The true meaning and effect of the proposed legislation are plain. The
supervisors, with the authority to observe and witness the proceedings
at the Congressional elections, will be left, but there will be no
power to protect them, or to prevent interference with their duties,
or to punish any violation of the law from which their powers are
derived. If this bill is approved, only the shadow of the authority of
the United States at the national elections will remain; the substance
will be gone. The supervision of the elections will be reduced to a
mere inspection, without authority on the part of the supervisors to
do any act whatever to make the election a fair one. All that will be
left to the supervisors is the permission to have such oversight of
the elections as political parties are in the habit of exercising
without any authority of law, in order to prevent their opponents from
obtaining unfair advantages. The object of the bill is to destroy
any control whatever by the United States over the Congressional

The passage of this bill has been urged upon the ground that the
election of members of Congress is a matter which concerns the States
alone; that these elections should be controlled exclusively by
the States; that there are and can be no such elections as national
elections, and that the existing law of the United States regulating
the Congressional elections is without warrant in the Constitution.

It is evident, however, that the framers of the Constitution regarded
the election of members of Congress in every State and in every
district as in a very important sense justly a matter of political
interest and concern to the whole country. The original provision of
the Constitution on this subject is as follows (sec. 4, Art. I):

The times, places, and manner of holding elections for
Senators and Representatives shall be prescribed in each State
by the legislature thereof; but the Congress may at any time,
by law, make or alter such regulations, except as to the
places of choosing Senators.

A further provision has been since added, which is embraced in the
fifteenth amendment. It is as follows:

SEC. 1. The right of citizens of the United States to vote
shall not be denied or abridged by the United States or by
any State on account of race, color, or previous condition of

SEC. 2. The Congress shall have power to enforce this article
by appropriate legislation.

Under the general provision of the Constitution (sec. 4, Art. I)
Congress in 1866 passed a comprehensive law which prescribed full and
detailed regulations for the election of Senators by the legislatures
of the several States. This law has been in force almost thirteen
years. In pursuance of it all the members of the present Senate of the
United States hold their seats. Its constitutionality is not called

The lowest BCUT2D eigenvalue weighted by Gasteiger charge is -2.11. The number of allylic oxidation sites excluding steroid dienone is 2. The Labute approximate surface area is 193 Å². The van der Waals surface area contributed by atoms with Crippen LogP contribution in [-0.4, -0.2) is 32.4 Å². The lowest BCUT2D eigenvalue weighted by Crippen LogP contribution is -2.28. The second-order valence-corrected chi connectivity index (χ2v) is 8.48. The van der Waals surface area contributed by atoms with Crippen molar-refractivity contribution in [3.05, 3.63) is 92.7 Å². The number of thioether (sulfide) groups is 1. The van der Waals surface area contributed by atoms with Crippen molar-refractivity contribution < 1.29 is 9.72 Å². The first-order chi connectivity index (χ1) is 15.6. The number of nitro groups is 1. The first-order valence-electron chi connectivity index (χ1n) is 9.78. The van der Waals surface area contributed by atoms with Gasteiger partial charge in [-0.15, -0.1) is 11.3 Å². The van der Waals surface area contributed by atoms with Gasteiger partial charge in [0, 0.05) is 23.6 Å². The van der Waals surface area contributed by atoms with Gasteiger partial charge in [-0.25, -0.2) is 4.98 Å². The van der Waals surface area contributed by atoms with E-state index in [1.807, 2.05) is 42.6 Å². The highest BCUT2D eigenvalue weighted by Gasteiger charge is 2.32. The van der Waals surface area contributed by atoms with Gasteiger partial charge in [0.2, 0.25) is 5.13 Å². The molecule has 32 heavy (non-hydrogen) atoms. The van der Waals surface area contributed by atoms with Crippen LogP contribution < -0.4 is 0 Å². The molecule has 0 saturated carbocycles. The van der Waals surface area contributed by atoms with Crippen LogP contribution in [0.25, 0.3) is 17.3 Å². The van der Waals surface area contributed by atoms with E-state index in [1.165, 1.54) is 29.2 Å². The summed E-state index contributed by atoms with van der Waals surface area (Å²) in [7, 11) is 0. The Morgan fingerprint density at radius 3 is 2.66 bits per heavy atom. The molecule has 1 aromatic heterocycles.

in question. It is confidently believed that no sound argument can
be made in support of the constitutionality of national regulation of
Senatorial elections which will not show that the elections of members
of the House of Representatives may also be constitutionally regulated
by the national authority.

The bill before me itself recognizes the principle that the
Congressional elections are not State elections, but national
elections. It leaves in full force the existing statute under which
supervisors are still to be appointed by national authority to
"observe and witness" the Congressional elections whenever due
application is made by citizens who desire said elections to be
"guarded and scrutinized." If the power to supervise in any respect
whatever the Congressional elections exists under section 4, Article
I, of the Constitution, it is a power which, like every other power
belonging to the Government of the United States, is paramount and
supreme, and includes the right to employ the necessary means to carry
it into effect.

The statutes of the United States which regulate the election of
members of the House of Representatives, an essential part of which
it is proposed to repeal by this bill, have been in force about eight
years. Four Congressional elections have been held under them, two of
which were at the Presidential elections of 1872 and 1876. Numerous
prosecutions, trials, and convictions have been had in the courts of
the United States in all parts of the Union for violations of these
laws. In no reported case has their constitutionality been called in
question by any judge of the courts of the United States. The validity
of these laws is sustained by the uniform course of judicial action
and opinion.

If it is urged that the United States election laws are not necessary,
an ample reply is furnished by the history of their origin and of
their results. They were especially prompted by the investigation and
exposure of the frauds committed in the city and State of New York
at the elections of 1868. Committees representing both of the leading
political parties of the country have submitted reports to the House